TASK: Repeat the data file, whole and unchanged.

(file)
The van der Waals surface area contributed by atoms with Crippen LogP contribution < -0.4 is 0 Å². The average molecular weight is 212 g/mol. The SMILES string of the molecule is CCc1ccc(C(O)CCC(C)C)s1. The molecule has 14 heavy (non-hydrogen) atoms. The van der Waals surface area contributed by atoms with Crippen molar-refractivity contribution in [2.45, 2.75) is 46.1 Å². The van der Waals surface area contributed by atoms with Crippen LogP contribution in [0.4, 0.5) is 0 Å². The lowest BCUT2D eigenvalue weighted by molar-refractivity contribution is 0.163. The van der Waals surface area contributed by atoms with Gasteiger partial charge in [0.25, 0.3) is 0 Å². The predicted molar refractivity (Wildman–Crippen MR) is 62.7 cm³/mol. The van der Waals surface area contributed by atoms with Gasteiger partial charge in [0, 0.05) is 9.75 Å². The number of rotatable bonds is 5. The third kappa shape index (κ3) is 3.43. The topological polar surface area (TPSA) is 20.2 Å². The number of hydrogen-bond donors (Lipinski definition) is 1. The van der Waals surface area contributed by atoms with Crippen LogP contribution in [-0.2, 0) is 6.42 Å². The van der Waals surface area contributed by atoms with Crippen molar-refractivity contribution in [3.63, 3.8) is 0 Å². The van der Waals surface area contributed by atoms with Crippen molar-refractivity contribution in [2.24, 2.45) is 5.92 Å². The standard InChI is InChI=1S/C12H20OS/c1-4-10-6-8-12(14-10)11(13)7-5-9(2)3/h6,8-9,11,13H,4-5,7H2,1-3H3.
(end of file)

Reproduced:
The van der Waals surface area contributed by atoms with Crippen LogP contribution < -0.4 is 0 Å². The average molecular weight is 212 g/mol. The SMILES string of the molecule is CCc1ccc(C(O)CCC(C)C)s1. The molecule has 14 heavy (non-hydrogen) atoms. The van der Waals surface area contributed by atoms with Crippen molar-refractivity contribution in [2.45, 2.75) is 46.1 Å². The van der Waals surface area contributed by atoms with Crippen LogP contribution in [0.4, 0.5) is 0 Å². The lowest BCUT2D eigenvalue weighted by molar-refractivity contribution is 0.163. The van der Waals surface area contributed by atoms with Gasteiger partial charge in [0.25, 0.3) is 0 Å². The predicted molar refractivity (Wildman–Crippen MR) is 62.7 cm³/mol. The van der Waals surface area contributed by atoms with Gasteiger partial charge in [0, 0.05) is 9.75 Å². The number of rotatable bonds is 5. The third kappa shape index (κ3) is 3.43. The topological polar surface area (TPSA) is 20.2 Å². The number of hydrogen-bond donors (Lipinski definition) is 1. The van der Waals surface area contributed by atoms with Crippen LogP contribution in [-0.2, 0) is 6.42 Å². The van der Waals surface area contributed by atoms with Crippen molar-refractivity contribution in [3.63, 3.8) is 0 Å². The van der Waals surface area contributed by atoms with Crippen molar-refractivity contribution in [2.24, 2.45) is 5.92 Å². The standard InChI is InChI=1S/C12H20OS/c1-4-10-6-8-12(14-10)11(13)7-5-9(2)3/h6,8-9,11,13H,4-5,7H2,1-3H3.